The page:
OAKLAND, Calif. (AP) Ryan Mitchell reached out to buddy Michael Doran a few days back to find out his finals schedule at Saint Mary's College. If they were both all clear from exams Tuesday, there would be no missing the first office hours hosted by new Oakland Athletics President Dave Kaval.
The two 19-year-olds left campus in the East Bay hills and picked up food from McDonald's before arriving 75 minutes early. They found themselves first in line for Kaval's time.
''We were expecting a big crowd. I was overly excited and then I got Michael excited about coming, too,'' Mitchell said. ''That was cool.''
''I'm not going to say no to meeting the A's president,'' Doran added.
They heard about plans for an intimate new ballpark and how it would benefit payroll, revenue, keeping star players, and Kaval told them to reach out with any ideas, even at 2 a.m.
One of the most intriguing sessions was near the beginning with structural and earthquake engineer Ibbi Almufti, who offered a detailed presentation on his laptop featuring plans and the benefits of a floating ballpark five feet deep in the water- yes, that's right, in the water with the ability to move it around the bay while dealing with almost no earthquake risks.
''We don't want to capsize this thing,'' Kaval quipped, and then thanked Almufti with, ''It's a fascinating way to think outside the box.''
He offered up any help needed from his company - engineering, architecture and design giant ARUP. It is responsible for some of the world's most famous buildings, and Almufti pointed to a photo of the 2008 Beijing Olympics' ''Bird's Nest'' stadium.
Almufti works in San Francisco and has a 3-year-old son, but ''I don't want him to grow up as a Giants fan,'' he said. ''That's too easy.''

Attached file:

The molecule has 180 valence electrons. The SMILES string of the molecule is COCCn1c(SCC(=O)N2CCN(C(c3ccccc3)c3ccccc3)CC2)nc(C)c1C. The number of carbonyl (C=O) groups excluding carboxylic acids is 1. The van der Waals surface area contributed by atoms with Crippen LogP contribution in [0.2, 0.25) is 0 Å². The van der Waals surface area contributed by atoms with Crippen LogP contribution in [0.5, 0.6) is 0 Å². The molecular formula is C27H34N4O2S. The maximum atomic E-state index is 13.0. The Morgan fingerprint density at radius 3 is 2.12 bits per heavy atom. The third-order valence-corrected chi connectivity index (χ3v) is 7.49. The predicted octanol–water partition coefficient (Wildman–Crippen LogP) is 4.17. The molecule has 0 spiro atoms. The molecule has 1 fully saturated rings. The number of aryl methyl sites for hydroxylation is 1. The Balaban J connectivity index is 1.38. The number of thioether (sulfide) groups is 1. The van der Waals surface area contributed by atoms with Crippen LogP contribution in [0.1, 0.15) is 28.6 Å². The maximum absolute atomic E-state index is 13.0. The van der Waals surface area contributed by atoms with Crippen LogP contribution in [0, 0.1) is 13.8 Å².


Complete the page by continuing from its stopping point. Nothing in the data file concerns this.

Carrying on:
The college students and Almufti were among approximately 100 A's fans to show up at the Oakland Coliseum as Kaval reached out with an open invitation as he tries to gather ideas for a proposed new ballpark and also improve the fan experience at the club's current, rundown venue, through thoughtful communication and open dialogue on any and all issues - good and bad. Bathrooms in the Bar & Grille need changing tables, pointed out Shaun Aguilar, who drove in from the Central Valley city of Modesto and attends about 15 games a year now that he has two sons ages 3 and 2.
''I'd love to have you at a game,'' Kaval said, handing the sales manager two hats for his boys while inviting him to offer more insight along the way.
With a stack of typed notes, Aguilar appreciated his brief time with Kaval, offering, ''I love the A's, they're second in my life after my family.''
Kaval opened shop at 3 p.m. and met with fans for 5 1/2 hours through dinnertime. People were invited on a first-come, first-served basis for short meetings with him in a suite overlooking the field - currently rocking a Raiders logo for the AFC leaders. Peanuts, pretzels, popcorn and hot dogs with all the trimmings were provided, along with water, coffee and cocoa on a blustery December day.
Hired last month in a restructuring of the A's top ownership and management team, Kaval holds the same position with the MLS San Jose Earthquakes. There, he pulled off the building of the Quakes' second-year, state-of-the art Avaya Stadium, which boasts the largest outdoor bar in North America.
The A's, with input from a variety of community leaders, are in the process of evaluating several Oakland sites with consideration to transit, parking, environment and surrounding opportunities for businesses and housing.
At the end of each meeting, lasting up to about 10 minutes, Kaval handed out a postcard-sized note thanking fans for attending while providing his email address and Twitter handle for further communication. He will hold further office hours every Tuesday by appointment only.
''It's like a whole new image for the A's starting when he came,'' said Mitchell, a sports management major who plays pitcher and third base on the university's club team. ''New hope.''